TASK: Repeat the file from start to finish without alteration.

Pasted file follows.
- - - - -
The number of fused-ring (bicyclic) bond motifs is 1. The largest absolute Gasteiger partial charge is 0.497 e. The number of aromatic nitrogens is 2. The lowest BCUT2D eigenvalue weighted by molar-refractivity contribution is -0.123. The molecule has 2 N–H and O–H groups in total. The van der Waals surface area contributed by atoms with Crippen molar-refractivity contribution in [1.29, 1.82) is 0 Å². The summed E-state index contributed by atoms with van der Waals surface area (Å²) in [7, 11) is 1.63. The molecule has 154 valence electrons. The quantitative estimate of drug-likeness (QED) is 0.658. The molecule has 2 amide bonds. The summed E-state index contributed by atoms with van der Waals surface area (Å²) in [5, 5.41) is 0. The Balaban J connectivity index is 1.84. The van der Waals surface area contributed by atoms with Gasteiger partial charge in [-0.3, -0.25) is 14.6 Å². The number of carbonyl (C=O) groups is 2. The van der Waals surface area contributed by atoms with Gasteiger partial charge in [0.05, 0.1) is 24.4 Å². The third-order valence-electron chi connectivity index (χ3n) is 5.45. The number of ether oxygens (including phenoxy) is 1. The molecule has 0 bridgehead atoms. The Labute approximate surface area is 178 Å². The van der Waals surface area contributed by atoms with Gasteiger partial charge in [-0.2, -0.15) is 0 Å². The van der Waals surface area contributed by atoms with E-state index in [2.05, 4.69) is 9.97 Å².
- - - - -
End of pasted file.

The number of fused-ring (bicyclic) bond motifs is 1. The largest absolute Gasteiger partial charge is 0.497 e. The number of aromatic nitrogens is 2. The lowest BCUT2D eigenvalue weighted by molar-refractivity contribution is -0.123. The molecule has 2 N–H and O–H groups in total. The van der Waals surface area contributed by atoms with Crippen molar-refractivity contribution in [1.29, 1.82) is 0 Å². The summed E-state index contributed by atoms with van der Waals surface area (Å²) in [7, 11) is 1.63. The molecule has 154 valence electrons. The quantitative estimate of drug-likeness (QED) is 0.658. The molecule has 2 amide bonds. The summed E-state index contributed by atoms with van der Waals surface area (Å²) in [5, 5.41) is 0. The Balaban J connectivity index is 1.84. The van der Waals surface area contributed by atoms with Gasteiger partial charge in [-0.3, -0.25) is 14.6 Å². The number of carbonyl (C=O) groups is 2. The van der Waals surface area contributed by atoms with Gasteiger partial charge in [0.05, 0.1) is 24.4 Å². The third-order valence-electron chi connectivity index (χ3n) is 5.45. The number of ether oxygens (including phenoxy) is 1. The molecule has 0 bridgehead atoms. The Labute approximate surface area is 178 Å². The van der Waals surface area contributed by atoms with Gasteiger partial charge in [-0.2, -0.15) is 0 Å². The van der Waals surface area contributed by atoms with E-state index in [2.05, 4.69) is 9.97 Å².